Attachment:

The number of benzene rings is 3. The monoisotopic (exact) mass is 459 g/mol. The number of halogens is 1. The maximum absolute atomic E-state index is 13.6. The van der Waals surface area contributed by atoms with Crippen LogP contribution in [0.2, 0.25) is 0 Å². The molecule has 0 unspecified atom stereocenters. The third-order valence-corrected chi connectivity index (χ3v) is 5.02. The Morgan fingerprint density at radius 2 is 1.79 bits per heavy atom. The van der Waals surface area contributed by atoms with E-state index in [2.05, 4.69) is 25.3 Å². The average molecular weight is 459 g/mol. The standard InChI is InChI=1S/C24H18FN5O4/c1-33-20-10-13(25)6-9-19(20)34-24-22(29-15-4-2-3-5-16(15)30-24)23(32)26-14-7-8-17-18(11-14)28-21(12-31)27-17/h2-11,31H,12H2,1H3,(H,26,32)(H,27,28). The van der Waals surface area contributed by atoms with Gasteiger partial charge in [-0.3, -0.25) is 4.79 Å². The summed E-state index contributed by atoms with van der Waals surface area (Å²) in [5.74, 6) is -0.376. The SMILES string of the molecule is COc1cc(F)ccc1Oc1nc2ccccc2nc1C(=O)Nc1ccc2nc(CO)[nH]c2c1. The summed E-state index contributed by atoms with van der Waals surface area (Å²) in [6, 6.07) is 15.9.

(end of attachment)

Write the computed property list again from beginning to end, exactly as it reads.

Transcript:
The number of benzene rings is 3. The monoisotopic (exact) mass is 459 g/mol. The number of halogens is 1. The maximum absolute atomic E-state index is 13.6. The van der Waals surface area contributed by atoms with Crippen LogP contribution in [0.2, 0.25) is 0 Å². The molecule has 0 unspecified atom stereocenters. The third-order valence-corrected chi connectivity index (χ3v) is 5.02. The Morgan fingerprint density at radius 2 is 1.79 bits per heavy atom. The van der Waals surface area contributed by atoms with E-state index in [2.05, 4.69) is 25.3 Å². The average molecular weight is 459 g/mol. The standard InChI is InChI=1S/C24H18FN5O4/c1-33-20-10-13(25)6-9-19(20)34-24-22(29-15-4-2-3-5-16(15)30-24)23(32)26-14-7-8-17-18(11-14)28-21(12-31)27-17/h2-11,31H,12H2,1H3,(H,26,32)(H,27,28). The van der Waals surface area contributed by atoms with Gasteiger partial charge in [-0.3, -0.25) is 4.79 Å². The summed E-state index contributed by atoms with van der Waals surface area (Å²) in [5.74, 6) is -0.376. The SMILES string of the molecule is COc1cc(F)ccc1Oc1nc2ccccc2nc1C(=O)Nc1ccc2nc(CO)[nH]c2c1. The summed E-state index contributed by atoms with van der Waals surface area (Å²) in [6, 6.07) is 15.9.